Baloo's Bugle

March 2008 Cub Scout Roundtable Issue

Volume 14, Issue 8
April 2008 Theme

Theme: Abracadabra
Webelos: Sportsman & Family Member
Tiger Cub Activities


The Magician’s Oath
Sam Houston Area Council

  • Never ever repeat a trick.
  • Never, never, never give it away.

When you’ve fooled a group of friends with a trick and they’re trying to get the secret from you, just remember they’re trying to turn you from a baffling Magician into somebody with a cheesy little trick. Don’t tell them the secret. Just smile. Remember the magic words: “Let me show you something a little different...”

Rules of Magic:

  • Practice, Practice, Practice!
  • Better one good trick than 10 not-quite ready ones!
  • Don’t reveal the secret!  (although some simple tricks between friends might be ok to share)
  • Don’t repeat the same trick, unless repetition is part of the trick.
  • Don’t try to make your audience look foolish.
  • Know when to start (when people are waiting for something to happen) and know when to Stop –(before people get bored – Leave them wanting more!)
  • Act the part – and Smile!  (Your audience wants to have fun)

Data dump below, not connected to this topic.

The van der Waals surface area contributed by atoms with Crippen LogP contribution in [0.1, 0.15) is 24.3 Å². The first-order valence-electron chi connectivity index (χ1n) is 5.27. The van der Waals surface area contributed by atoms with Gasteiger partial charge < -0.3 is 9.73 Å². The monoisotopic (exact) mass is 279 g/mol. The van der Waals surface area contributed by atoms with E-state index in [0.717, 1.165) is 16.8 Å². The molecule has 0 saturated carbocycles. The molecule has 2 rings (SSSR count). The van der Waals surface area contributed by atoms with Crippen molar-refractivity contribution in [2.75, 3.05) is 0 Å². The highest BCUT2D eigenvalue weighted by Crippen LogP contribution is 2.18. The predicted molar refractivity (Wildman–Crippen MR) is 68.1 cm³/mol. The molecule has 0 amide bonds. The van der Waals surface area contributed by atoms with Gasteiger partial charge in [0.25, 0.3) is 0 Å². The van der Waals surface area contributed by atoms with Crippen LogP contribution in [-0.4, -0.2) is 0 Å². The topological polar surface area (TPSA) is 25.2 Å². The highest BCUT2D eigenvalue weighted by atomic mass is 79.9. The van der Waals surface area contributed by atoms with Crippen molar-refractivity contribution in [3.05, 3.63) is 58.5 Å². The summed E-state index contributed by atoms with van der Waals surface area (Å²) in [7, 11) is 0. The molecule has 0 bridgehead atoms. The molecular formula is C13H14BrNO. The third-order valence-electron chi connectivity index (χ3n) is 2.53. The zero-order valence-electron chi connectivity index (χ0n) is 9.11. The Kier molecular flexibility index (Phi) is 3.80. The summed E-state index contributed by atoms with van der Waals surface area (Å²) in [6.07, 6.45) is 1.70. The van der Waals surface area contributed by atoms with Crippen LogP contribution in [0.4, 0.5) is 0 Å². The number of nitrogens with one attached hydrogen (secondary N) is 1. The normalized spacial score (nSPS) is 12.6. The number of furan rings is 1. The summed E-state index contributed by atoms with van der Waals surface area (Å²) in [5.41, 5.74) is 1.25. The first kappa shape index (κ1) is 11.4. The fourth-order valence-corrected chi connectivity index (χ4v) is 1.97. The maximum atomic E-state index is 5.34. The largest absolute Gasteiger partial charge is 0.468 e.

• Know what to do if the trick fails ~ see below:

And if the trick goes wrong
Alice, Golden Empire Council

Good magicians know that sometimes a trick doesn’t work – the earth is rotating too slowly, your hands are sweaty, it’s Friday the 13th – for whatever reason, a good magician just goes on.  They either move on to another trick or use humor to keep the audience happy. Here are some Great Things to Say when your trick doesn’t work:

  • Well, it worked in the Magic Store!
  • It looked great from my side!
  • The real magician will be here shortly!
  • When I get this trick right, it won’t be a trick – it will be a miracle!
  • That was actually a trick we magicians call misdirection – while I kept your attention by pretending to mess up the trick, my assistant sneaked by with an elephant for a trick I’m doing later.  If you don’t believe me, go check in the other room!
  • OK!  On to the next trick!
  • Hey, what do you expect?  I got this trick out of Magic for Dummies!

A Parent’s Magic Bag of Tricks
Alice, Golden Empire Council

This is not, strictly speaking a magic trick – but parents will certainly appreciate this Magic Bag of Tricks when faced with a journey with children in a car, train or plane, or a long wait at a restaurant or doctor’s office!

There are some important rules:

  • Use the bag only in these situations – otherwise, it will lose its appeal!
  • Only one thing at a time for each child can come out of the bag!
  • Everyone must share the “magical” things in the bag!

Any bag will do – but a colorful cloth one is extra special.  It needs to have a secure closure, either a drawstring or a zipper.  Use only unbreakable items, and put individual things in sealable plastic bags to keep them handy. Here are some suggestions of what to put in your bag: